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The New Smart Cities


Chicago

Chicago will be home to the Array of Things, a planned citywide installation of at least 500 sensor-packed boxes.

Credit: Alex Dibrova

More than half of the world's population currently lives in or around a city. By the year 2050, the United Nations projects another 2.5 billion people could be moving to metropolises. As urban populations increase, the number of data-generating sensors and Internet-connected devices will grow even faster. Experts say cities that capitalize on all the new urban data could become more efficient and more enjoyable places to live. The big question now is how to make that happen.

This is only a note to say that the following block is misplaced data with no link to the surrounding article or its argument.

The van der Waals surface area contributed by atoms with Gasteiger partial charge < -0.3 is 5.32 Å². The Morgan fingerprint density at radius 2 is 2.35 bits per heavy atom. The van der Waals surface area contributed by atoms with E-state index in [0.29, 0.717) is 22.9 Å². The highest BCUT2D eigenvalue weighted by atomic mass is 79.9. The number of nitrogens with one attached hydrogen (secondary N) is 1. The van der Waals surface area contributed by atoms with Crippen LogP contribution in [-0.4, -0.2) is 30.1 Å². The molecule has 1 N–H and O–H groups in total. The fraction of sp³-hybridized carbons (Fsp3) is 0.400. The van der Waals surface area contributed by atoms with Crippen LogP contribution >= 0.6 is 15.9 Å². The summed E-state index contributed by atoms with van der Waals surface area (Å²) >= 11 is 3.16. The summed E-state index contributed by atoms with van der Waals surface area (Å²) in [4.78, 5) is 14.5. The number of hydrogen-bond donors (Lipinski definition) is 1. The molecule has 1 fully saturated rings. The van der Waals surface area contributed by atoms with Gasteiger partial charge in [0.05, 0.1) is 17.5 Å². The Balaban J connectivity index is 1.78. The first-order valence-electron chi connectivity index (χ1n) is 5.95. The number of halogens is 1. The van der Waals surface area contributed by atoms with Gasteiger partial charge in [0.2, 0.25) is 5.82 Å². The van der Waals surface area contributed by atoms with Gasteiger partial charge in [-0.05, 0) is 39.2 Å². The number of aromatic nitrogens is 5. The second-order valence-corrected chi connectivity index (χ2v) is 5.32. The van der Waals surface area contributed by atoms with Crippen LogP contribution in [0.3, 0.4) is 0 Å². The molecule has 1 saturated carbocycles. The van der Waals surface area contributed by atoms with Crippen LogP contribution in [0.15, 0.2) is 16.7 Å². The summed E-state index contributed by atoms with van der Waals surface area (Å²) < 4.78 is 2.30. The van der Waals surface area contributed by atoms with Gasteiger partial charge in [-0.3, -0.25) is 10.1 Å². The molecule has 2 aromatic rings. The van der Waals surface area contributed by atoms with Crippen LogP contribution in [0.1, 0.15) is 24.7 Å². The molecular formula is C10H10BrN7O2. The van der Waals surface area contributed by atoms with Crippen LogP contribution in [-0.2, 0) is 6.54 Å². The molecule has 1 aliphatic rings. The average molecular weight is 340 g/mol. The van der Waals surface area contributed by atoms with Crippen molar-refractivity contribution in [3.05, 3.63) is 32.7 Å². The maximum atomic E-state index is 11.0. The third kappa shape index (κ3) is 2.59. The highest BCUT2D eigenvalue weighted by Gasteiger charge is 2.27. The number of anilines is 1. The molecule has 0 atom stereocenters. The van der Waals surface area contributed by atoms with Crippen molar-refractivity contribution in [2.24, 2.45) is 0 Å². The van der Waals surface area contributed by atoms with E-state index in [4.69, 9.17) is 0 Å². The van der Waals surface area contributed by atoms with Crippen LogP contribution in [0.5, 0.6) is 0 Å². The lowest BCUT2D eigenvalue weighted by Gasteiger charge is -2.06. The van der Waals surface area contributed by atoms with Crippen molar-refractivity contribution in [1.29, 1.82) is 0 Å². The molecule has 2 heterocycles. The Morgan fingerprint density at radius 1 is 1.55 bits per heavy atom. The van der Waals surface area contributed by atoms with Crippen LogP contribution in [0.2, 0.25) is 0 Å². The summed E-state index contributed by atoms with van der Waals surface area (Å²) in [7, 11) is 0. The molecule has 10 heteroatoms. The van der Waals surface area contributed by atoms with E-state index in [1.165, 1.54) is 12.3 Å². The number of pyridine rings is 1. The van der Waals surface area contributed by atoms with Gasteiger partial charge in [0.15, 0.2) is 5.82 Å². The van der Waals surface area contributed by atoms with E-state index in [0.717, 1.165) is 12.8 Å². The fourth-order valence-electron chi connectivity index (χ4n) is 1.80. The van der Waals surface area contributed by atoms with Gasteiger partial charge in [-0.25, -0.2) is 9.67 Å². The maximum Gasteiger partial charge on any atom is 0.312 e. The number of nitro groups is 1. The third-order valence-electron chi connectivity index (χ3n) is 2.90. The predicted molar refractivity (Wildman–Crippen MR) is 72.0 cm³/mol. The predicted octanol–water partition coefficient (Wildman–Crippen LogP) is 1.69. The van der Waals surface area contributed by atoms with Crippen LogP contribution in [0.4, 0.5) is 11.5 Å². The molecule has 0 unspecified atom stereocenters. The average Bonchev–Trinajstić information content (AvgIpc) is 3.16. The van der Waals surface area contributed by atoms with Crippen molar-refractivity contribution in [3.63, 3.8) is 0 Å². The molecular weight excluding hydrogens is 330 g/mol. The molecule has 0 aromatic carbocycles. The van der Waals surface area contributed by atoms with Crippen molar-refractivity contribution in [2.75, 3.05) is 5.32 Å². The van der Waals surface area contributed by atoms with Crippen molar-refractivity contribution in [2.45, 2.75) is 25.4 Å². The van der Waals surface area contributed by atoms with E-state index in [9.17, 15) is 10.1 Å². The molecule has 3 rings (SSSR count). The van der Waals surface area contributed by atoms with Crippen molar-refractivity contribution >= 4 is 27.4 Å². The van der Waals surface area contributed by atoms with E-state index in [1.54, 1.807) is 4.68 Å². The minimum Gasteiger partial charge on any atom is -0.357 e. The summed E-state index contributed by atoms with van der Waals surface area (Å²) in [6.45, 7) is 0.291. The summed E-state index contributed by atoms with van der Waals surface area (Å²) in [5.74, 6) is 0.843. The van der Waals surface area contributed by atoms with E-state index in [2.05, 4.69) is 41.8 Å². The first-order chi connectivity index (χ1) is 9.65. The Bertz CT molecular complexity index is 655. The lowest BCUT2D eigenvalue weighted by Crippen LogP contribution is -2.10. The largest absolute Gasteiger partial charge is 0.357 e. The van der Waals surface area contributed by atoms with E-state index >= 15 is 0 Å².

Until recently, this seemed to be as simple as choosing the right out-of-the-box smart city solution from a big multinational corporation. "The overhyped promises from the big technology companies have kind of blown away," says Anthony Townsend, Senior Research Scientist at New York University's Rudin Center for Transportation Policy and Management. "Now you have city governments regrouping and developing comprehensive long-range visions of the role information technology will play in making their city better."


 

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